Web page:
Cal Poly freshman Kristin Smart went missing after walking back from a party off campus in 1996, and the San Luis Obispo Sheriff’s Department is still investigating the case.
Special to Mustang News
In two weeks, Kristin Smart would have turned 37. The last time anyone saw her was in 1996, when the then-Cal Poly freshman walked back toward her residence hall after an off-campus party and mysteriously went missing.
The San Luis Obispo County Sheriff’s Department is continuing to search for an answer to her disappearance.
“We will continue to track down any and all leads that come our way until we’ve exhausted every one of them,” Sheriff’s Office spokesperson Tony Cipolla said.
In the early hours of May 25, 1996, 19-year-old Kristin Smart was walking back to Muir Hall from a party on Crandall Way, according to a 2006 story in the Los Angeles Times. Her freshman year at Cal Poly was coming to an end, and the Memorial Day weekend weather had her wearing a cropped T-shirt, black running shorts and red athletic shoes.
Three fellow students accompanied her on her walk, but by 2 a.m., the number had dwindled to just one: food science freshman Paul Flores. As the last person to see Smart alive, Flores — who lived in a block away, in Santa Lucia Hall — quickly became a suspect.
Although he has remained the investigation’s sole suspect, he has never been charged with a crime in connection with Smart’s disappearance.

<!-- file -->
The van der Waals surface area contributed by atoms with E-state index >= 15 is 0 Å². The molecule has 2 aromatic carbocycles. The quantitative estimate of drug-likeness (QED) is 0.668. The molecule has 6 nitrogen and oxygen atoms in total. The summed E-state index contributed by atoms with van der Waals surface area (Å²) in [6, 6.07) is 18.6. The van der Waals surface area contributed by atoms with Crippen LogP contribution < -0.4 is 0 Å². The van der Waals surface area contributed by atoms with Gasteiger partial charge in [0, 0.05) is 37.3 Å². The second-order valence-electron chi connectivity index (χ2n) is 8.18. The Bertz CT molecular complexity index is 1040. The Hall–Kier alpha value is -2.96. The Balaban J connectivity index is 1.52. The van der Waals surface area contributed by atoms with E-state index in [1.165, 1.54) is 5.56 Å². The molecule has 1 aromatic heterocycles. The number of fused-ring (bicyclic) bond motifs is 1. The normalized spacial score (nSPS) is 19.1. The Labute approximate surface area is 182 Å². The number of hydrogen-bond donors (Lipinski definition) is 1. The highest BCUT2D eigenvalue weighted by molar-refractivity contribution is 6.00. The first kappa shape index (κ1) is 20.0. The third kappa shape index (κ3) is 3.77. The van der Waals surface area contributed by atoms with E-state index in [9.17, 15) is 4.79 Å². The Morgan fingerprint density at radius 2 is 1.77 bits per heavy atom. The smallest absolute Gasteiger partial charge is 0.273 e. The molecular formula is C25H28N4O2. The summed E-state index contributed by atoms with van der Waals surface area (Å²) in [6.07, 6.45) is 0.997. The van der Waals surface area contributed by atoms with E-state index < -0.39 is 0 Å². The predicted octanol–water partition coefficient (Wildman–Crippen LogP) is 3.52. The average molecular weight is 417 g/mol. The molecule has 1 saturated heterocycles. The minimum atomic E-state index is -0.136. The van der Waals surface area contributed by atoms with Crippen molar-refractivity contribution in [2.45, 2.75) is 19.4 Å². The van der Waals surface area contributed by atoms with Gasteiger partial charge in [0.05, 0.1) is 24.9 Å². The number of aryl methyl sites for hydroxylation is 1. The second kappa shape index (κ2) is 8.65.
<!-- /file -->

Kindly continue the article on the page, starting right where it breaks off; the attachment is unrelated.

With no traces of Smart after that night in May, she was declared legally dead in 2002. The FBI has offered a $75,000 reward for information that helps locate her remains.
Despite the time that has passed since Smart’s disappearance — 18 years in May — it has never been considered a cold case, Cipolla said. The investigation is still active, and will remain that way until investigators deem there are no new leads to follow up on.
Her parents, Denise and Stan Smart, were initially uncomfortable with the way local law enforcement, particularly the University Police Department, handled the case. According to the L.A. Times story, campus police declined to file a missing persons report until a week after Smart’s disappearance. This eventually led to a new California law, the Kristin Smart Campus Security Act of 1998, which requires public colleges to notify law enforcement of potential violent acts.
Given the Smarts’ distrust in the early stages of the criminal investigation, they took action themselves, searching for their daughter with the help of private investigators and psychics. They also filed a wrongful death lawsuit against Paul Flores shortly after the disappearance — but since the criminal case is open, the lawsuit is still in limbo. The Smarts will not be able to access the Sheriff’s Office’s findings until the criminal investigation has been completed.
A potential turning point in the case came in 2010, when newly elected sheriff Ian Parkinson renewed efforts to solve the mystery.
“When Sheriff Parkinson came in, he was dedicated to getting a fresh set of eyes onto the case,” Cipolla said.
Forensic evidence related to the Kristin Smart case is currently being evaluated in a lab, Cipolla said, although he declined to comment on whether these are new findings, or reexamination of old evidence.
He also said it is hard to say whether the case has been moving toward a resolution in recent years.
“It’s hard to quantify that,” Cipolla said. “We hope that it is, and I’m sure the family and the community hopes so as well.”